Dan Foster made me fall in love with radio all over again. It’s as simple as that.
And I'm pretty sure it's the same for most radio listeners in the Lagos area.
When Foster arrived Nigeria from Washington DC in 2000 to take up a job at Cool FM, Nigerian radio was really boring. There was another American who preceded him at Cool FM (can’t remember his name now), but this other American had a short stint in Nigeria and it looked like he couldn’t wait to pack his bags and flee.
Foster was different. He made Nigeria his home. He loved it here, in spite of all our flaws and foibles. He wanted so badly to be Nigerian.
So, he mangled Nigerian words and laughed at himself for trying. He had a thing for the word ‘Ikebe’ and couldn’t wait to drop that on air. He would go on and on about how he loved Nigerian delicacies.
He would try again and again to flow in Nigerian pidgin, but never quite got it right. But that didn’t matter to Foster, because the next day, he would be mangling those pidgin words and Nigerian languages in your ears all over again.
He made Cool FM really cool with his prank shows (Cool Candid phone), his early morning drive-time shows and his captivating baritone drawl.
By the time he left Cool FM in 2009, Foster had amassed an army of radio listeners ready to follow him everywhere.
I was one of those.
So we followed Dan Foster, the Big Dawg, to the newly established Inspiration FM. When he left Inspiration for City FM in 2014, we moved with him. When he left City for Classic 97.3 FM in 2016 (where he was at until his death), there we were.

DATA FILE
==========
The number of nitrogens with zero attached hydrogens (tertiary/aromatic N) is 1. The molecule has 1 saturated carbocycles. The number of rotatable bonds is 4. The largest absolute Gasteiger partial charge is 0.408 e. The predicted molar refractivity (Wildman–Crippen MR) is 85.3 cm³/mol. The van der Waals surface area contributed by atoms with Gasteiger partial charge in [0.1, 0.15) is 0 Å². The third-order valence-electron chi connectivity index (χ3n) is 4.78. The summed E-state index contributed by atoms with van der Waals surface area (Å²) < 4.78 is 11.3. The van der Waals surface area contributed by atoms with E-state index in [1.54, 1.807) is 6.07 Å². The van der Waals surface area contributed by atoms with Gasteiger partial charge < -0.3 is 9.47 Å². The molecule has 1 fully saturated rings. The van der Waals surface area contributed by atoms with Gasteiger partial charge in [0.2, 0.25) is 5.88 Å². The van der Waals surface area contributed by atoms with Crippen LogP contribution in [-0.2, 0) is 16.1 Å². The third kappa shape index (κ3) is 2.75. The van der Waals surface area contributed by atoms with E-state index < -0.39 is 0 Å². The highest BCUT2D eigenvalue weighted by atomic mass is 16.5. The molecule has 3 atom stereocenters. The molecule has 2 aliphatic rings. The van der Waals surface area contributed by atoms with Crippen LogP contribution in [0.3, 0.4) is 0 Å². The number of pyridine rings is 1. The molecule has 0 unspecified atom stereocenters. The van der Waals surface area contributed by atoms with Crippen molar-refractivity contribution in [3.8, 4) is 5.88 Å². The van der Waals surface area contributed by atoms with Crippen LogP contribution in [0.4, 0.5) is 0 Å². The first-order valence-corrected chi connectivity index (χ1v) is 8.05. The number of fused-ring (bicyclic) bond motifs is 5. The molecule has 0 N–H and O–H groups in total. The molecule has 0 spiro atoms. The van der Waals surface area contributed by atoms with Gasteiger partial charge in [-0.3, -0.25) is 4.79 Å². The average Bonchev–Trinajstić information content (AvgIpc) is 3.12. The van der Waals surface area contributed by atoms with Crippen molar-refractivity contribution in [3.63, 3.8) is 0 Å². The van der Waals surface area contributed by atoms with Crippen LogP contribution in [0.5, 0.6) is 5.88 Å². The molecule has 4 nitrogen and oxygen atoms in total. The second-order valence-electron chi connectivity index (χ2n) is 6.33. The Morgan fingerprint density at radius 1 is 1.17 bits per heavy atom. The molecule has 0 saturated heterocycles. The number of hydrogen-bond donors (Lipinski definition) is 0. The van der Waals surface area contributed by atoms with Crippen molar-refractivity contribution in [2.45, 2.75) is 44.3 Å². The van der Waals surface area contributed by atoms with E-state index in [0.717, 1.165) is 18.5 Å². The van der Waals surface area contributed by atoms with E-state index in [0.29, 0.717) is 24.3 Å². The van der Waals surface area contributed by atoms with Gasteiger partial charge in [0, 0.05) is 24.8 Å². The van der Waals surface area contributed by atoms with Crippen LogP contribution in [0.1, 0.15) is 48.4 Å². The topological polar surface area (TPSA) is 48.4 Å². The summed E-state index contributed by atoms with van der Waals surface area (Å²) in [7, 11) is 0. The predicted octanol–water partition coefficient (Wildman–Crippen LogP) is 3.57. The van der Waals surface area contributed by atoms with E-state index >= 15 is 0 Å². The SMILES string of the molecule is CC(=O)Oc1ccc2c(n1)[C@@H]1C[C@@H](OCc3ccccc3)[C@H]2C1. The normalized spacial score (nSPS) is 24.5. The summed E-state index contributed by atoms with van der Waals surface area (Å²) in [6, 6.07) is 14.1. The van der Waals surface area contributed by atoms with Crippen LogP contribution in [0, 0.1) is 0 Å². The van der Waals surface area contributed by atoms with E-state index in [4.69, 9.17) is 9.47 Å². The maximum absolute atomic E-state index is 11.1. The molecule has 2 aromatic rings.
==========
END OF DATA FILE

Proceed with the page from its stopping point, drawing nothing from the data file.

There are two eras of radio in Nigeria. Before and after Dan Foster.
The After Dan Foster Radio era is the pretty digitized one with cool jams, super cool On Air Personalities (OAPs), the contrived accents we love to hate, the drive-time traffic talking heads, the pop culture heads and Payola of course.
ALSO READ: The 'Big Dawg' goes home
Foster’s Praise Jams every Sunday and his late night old school jams on Classic FM defined the man we had all come to love.
Perhaps it was thanks to Foster that OAPs became bigger earners and celebrities. He put OAPs on the map and forced us all to take notice of the city’s now jammed and interesting airwaves and the personalities behind the mics.
He made us laugh so hard while listening to the radio and made Lagos traffic that bit bearable with an infectious energy.
Through the years, Foster was also a judge on Idols West Africa and Nigeria’s Got Talent. He had become one of us.
I ran into him at shows and events and he was always that cool, unassuming, jocular, energetic fellow. Dan Foster would walk into a dark room and light up the place with his out-sized persona and self deprecating humour.
He’s gone now and we thank him for all he’s done for contemporary Nigerian radio. We really will miss him.
Pulse Editor's Opinion is the opinion of an editor at Pulse. It doesn't represent the views of the organisation Pulse.